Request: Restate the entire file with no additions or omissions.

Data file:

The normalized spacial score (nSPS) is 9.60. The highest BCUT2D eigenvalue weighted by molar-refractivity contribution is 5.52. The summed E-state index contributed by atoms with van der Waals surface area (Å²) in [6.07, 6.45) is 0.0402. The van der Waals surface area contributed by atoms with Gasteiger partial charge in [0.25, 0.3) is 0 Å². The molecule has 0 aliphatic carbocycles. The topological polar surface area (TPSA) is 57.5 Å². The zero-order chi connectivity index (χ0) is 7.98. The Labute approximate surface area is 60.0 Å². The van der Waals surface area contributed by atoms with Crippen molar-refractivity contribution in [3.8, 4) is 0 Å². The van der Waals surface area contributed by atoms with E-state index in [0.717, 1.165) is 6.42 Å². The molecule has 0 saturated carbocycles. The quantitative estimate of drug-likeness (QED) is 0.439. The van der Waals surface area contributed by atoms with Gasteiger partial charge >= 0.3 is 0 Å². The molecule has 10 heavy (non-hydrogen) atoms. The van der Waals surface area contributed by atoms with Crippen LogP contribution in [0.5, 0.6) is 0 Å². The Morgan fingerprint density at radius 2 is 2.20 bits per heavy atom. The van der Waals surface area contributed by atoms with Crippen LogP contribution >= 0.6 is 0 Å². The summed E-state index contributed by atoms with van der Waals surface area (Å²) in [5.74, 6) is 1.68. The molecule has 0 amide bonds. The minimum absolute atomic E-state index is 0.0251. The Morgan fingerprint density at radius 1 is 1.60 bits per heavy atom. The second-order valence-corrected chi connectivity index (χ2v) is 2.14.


The normalized spacial score (nSPS) is 9.60. The highest BCUT2D eigenvalue weighted by molar-refractivity contribution is 5.52. The summed E-state index contributed by atoms with van der Waals surface area (Å²) in [6.07, 6.45) is 0.0402. The van der Waals surface area contributed by atoms with Gasteiger partial charge in [0.25, 0.3) is 0 Å². The molecule has 0 aliphatic carbocycles. The topological polar surface area (TPSA) is 57.5 Å². The zero-order chi connectivity index (χ0) is 7.98. The Labute approximate surface area is 60.0 Å². The van der Waals surface area contributed by atoms with Crippen molar-refractivity contribution in [3.8, 4) is 0 Å². The van der Waals surface area contributed by atoms with E-state index in [0.717, 1.165) is 6.42 Å². The molecule has 0 saturated carbocycles. The quantitative estimate of drug-likeness (QED) is 0.439. The van der Waals surface area contributed by atoms with Gasteiger partial charge >= 0.3 is 0 Å². The molecule has 10 heavy (non-hydrogen) atoms. The van der Waals surface area contributed by atoms with Crippen LogP contribution in [0.5, 0.6) is 0 Å². The Morgan fingerprint density at radius 2 is 2.20 bits per heavy atom. The van der Waals surface area contributed by atoms with Crippen LogP contribution >= 0.6 is 0 Å². The summed E-state index contributed by atoms with van der Waals surface area (Å²) in [5.74, 6) is 1.68. The molecule has 0 amide bonds. The minimum absolute atomic E-state index is 0.0251. The Morgan fingerprint density at radius 1 is 1.60 bits per heavy atom. The second-order valence-corrected chi connectivity index (χ2v) is 2.14.